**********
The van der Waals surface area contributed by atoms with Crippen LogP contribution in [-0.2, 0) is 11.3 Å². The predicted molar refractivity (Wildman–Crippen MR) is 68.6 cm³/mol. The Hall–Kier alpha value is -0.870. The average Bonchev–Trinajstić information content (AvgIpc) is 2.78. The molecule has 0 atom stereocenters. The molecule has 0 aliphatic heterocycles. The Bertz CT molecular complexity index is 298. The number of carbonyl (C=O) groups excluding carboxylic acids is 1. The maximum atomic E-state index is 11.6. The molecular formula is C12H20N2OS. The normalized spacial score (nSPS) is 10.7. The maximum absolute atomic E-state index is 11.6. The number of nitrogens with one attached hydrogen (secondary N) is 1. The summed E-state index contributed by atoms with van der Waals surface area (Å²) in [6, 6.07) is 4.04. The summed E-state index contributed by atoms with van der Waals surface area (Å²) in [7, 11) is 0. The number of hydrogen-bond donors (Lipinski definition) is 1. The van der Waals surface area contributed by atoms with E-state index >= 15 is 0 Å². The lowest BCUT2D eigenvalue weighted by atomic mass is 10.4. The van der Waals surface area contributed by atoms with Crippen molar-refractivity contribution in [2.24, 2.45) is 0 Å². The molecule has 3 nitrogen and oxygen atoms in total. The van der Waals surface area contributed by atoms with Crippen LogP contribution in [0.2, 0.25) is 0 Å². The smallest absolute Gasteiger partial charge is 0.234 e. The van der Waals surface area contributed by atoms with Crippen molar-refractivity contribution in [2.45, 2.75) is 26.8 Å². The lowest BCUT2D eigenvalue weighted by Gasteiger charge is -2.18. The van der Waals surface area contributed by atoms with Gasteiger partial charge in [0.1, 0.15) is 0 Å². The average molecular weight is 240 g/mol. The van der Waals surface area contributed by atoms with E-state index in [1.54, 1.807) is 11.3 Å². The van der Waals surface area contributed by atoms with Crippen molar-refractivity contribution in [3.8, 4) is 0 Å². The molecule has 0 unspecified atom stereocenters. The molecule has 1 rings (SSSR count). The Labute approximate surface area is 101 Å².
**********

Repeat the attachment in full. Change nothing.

The van der Waals surface area contributed by atoms with Crippen LogP contribution in [-0.2, 0) is 11.3 Å². The predicted molar refractivity (Wildman–Crippen MR) is 68.6 cm³/mol. The Hall–Kier alpha value is -0.870. The average Bonchev–Trinajstić information content (AvgIpc) is 2.78. The molecule has 0 atom stereocenters. The molecule has 0 aliphatic heterocycles. The Bertz CT molecular complexity index is 298. The number of carbonyl (C=O) groups excluding carboxylic acids is 1. The maximum atomic E-state index is 11.6. The molecular formula is C12H20N2OS. The normalized spacial score (nSPS) is 10.7. The maximum absolute atomic E-state index is 11.6. The number of nitrogens with one attached hydrogen (secondary N) is 1. The summed E-state index contributed by atoms with van der Waals surface area (Å²) in [6, 6.07) is 4.04. The summed E-state index contributed by atoms with van der Waals surface area (Å²) in [7, 11) is 0. The number of hydrogen-bond donors (Lipinski definition) is 1. The van der Waals surface area contributed by atoms with E-state index >= 15 is 0 Å². The lowest BCUT2D eigenvalue weighted by atomic mass is 10.4. The van der Waals surface area contributed by atoms with Crippen molar-refractivity contribution in [2.24, 2.45) is 0 Å². The molecule has 3 nitrogen and oxygen atoms in total. The van der Waals surface area contributed by atoms with Crippen LogP contribution in [0.2, 0.25) is 0 Å². The smallest absolute Gasteiger partial charge is 0.234 e. The van der Waals surface area contributed by atoms with Crippen molar-refractivity contribution in [2.45, 2.75) is 26.8 Å². The lowest BCUT2D eigenvalue weighted by Gasteiger charge is -2.18. The van der Waals surface area contributed by atoms with Gasteiger partial charge in [0.1, 0.15) is 0 Å². The average molecular weight is 240 g/mol. The van der Waals surface area contributed by atoms with E-state index in [1.54, 1.807) is 11.3 Å². The van der Waals surface area contributed by atoms with Crippen molar-refractivity contribution in [3.8, 4) is 0 Å². The molecule has 0 unspecified atom stereocenters. The molecule has 1 rings (SSSR count). The Labute approximate surface area is 101 Å².